Finally, the questions that led to my deciding to hold a hearing have been answered to my satisfaction. Although $ 500,000 is surely a substantial sum, retainers of this size or even larger are not unheard of, as Hafetz testified (see Tr. 67), and I am satisfied by the Firm's explanation as to why it requested such a fee here. Moreover, Gala, Solomon, and Mascolo turned to the Firm because of Solomon's 25-year relationship with Lederman. Solomon was willing to take on the extra expense of hiring a New York law firm to litigate a criminal matter in California because he trusted and had confidence in Lederman, and because New York counsel would be more accessible to him and Mascolo than California counsel as they both resided in the New York area. In addition, although the Firm did not have a reputation for doing criminal defense work, it had recently brought in Ruvoldt, who did have extensive experience in criminal law, to develop a white collar practice. And Gala was willing to spend virtually all of its remaining assets because the freedom of its sole shareholders and its continued existence were at stake.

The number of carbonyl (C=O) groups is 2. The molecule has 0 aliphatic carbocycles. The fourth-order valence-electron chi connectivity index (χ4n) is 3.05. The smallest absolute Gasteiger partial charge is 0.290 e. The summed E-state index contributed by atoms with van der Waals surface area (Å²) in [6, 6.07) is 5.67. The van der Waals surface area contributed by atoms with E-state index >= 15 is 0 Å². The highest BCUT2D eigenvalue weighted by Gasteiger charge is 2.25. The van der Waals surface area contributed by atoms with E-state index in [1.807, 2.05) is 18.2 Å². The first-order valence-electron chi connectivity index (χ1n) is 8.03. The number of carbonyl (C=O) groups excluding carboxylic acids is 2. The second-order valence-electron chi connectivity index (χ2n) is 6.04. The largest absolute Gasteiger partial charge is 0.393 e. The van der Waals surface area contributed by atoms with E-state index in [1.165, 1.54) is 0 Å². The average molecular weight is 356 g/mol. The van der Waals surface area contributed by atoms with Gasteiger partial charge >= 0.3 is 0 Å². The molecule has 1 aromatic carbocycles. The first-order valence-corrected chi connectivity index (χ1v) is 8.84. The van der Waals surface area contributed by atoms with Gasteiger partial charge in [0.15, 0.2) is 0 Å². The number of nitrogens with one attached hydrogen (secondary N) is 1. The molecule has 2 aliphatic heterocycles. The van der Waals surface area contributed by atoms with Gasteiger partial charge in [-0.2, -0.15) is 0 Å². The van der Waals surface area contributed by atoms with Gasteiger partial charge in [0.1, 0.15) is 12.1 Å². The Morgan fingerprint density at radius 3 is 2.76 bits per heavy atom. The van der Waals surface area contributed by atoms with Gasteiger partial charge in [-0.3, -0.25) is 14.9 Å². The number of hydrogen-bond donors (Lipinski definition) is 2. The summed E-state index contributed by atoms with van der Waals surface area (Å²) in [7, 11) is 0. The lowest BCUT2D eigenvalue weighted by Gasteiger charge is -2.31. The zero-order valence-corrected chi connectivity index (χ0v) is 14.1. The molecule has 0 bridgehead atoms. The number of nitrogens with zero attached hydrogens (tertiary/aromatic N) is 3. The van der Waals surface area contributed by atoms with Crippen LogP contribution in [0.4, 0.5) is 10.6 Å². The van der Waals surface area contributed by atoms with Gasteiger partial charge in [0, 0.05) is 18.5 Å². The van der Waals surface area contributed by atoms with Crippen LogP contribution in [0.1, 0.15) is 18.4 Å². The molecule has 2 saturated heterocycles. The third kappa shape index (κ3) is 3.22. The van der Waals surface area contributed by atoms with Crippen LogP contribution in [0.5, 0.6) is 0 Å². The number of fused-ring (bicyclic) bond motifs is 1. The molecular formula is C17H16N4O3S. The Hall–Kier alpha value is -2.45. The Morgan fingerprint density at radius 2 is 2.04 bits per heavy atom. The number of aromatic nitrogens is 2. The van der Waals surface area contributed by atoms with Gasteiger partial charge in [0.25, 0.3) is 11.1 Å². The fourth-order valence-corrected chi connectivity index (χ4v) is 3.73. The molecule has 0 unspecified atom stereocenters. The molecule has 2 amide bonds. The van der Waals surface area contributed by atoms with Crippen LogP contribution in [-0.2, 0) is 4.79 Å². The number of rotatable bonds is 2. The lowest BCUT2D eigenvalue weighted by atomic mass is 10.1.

For all these reasons, I conclude that the fixed fee of $ 500,000 paid to the Firm by Gala was reasonable and was conveyed in return for fair consideration. Accordingly, Hewlett Packard's claim under section 273 is rejected.
B. Section 276
I also hold that Hewlett Packard has not proven a fraudulent conveyance under section 276 because it has not shown that Gala paid the $ 500,000 to the Firm with the intent to hinder, delay, or defraud Hewlett Packard and because I find that, even assuming there was such a fraudulent scheme, the Firm did not have actual or constructive knowledge of it.
Under section 276, actual intent to defraud must be proven by clear and convincing evidence. See McCombs, 30 F.3d at 328. Here, Hewlett Packard did not prove, by clear and convincing evidence, that the $ 500,000 was conveyed as part of a scheme to defraud. While Gala, Solomon, and Mascolo have now pled guilty and agreed to make restitution to Hewlett Packard in the amount of $ 1,443,936 based on the underlying events, Gala did not pay $ 500,000 to the Firm for the purpose of preventing Hewlett Packard from getting the money. There was no evidence that Gala retained any control over the funds after they were paid to the Firm nor any evidence of any agreement on the part of the Firm to reconvey the funds to Gala at a later date. Indeed, as I have previously held, the fee became the Firm's property the moment it was paid, subject only to a partial refund in the event the Firm's services were prematurely terminated at a point when the circumstances would warrant a partial refund.